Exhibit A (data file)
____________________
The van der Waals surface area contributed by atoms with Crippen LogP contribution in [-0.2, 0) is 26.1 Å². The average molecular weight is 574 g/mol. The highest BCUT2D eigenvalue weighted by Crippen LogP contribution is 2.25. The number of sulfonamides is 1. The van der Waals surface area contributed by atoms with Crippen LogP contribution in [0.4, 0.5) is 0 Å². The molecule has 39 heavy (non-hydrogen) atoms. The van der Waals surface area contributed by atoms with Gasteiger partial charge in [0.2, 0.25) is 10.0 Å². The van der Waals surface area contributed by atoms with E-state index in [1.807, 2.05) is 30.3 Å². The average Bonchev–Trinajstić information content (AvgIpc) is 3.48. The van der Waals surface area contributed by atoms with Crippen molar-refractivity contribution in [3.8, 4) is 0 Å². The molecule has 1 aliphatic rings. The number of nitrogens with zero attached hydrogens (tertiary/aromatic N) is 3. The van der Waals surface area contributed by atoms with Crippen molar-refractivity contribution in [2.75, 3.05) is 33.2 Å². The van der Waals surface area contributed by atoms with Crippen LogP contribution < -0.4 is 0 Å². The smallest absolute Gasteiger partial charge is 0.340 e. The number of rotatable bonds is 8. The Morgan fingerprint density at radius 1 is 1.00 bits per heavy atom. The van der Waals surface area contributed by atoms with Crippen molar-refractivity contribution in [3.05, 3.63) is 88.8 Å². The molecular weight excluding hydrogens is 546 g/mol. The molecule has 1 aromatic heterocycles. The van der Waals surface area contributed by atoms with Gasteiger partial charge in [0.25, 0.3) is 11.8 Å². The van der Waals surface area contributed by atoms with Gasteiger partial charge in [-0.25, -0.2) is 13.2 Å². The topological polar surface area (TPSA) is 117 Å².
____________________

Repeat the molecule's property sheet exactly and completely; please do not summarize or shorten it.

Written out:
The van der Waals surface area contributed by atoms with Crippen LogP contribution in [-0.2, 0) is 26.1 Å². The average molecular weight is 574 g/mol. The highest BCUT2D eigenvalue weighted by Crippen LogP contribution is 2.25. The number of sulfonamides is 1. The van der Waals surface area contributed by atoms with Crippen LogP contribution in [0.4, 0.5) is 0 Å². The molecule has 39 heavy (non-hydrogen) atoms. The van der Waals surface area contributed by atoms with Gasteiger partial charge in [0.2, 0.25) is 10.0 Å². The van der Waals surface area contributed by atoms with E-state index in [1.807, 2.05) is 30.3 Å². The average Bonchev–Trinajstić information content (AvgIpc) is 3.48. The van der Waals surface area contributed by atoms with Crippen molar-refractivity contribution in [3.8, 4) is 0 Å². The molecule has 1 aliphatic rings. The number of nitrogens with zero attached hydrogens (tertiary/aromatic N) is 3. The van der Waals surface area contributed by atoms with Crippen molar-refractivity contribution in [2.75, 3.05) is 33.2 Å². The van der Waals surface area contributed by atoms with Crippen LogP contribution < -0.4 is 0 Å². The smallest absolute Gasteiger partial charge is 0.340 e. The number of rotatable bonds is 8. The Morgan fingerprint density at radius 1 is 1.00 bits per heavy atom. The van der Waals surface area contributed by atoms with Crippen molar-refractivity contribution in [3.05, 3.63) is 88.8 Å². The molecular weight excluding hydrogens is 546 g/mol. The molecule has 1 aromatic heterocycles. The van der Waals surface area contributed by atoms with Gasteiger partial charge in [0.25, 0.3) is 11.8 Å². The van der Waals surface area contributed by atoms with Gasteiger partial charge in [-0.25, -0.2) is 13.2 Å². The topological polar surface area (TPSA) is 117 Å².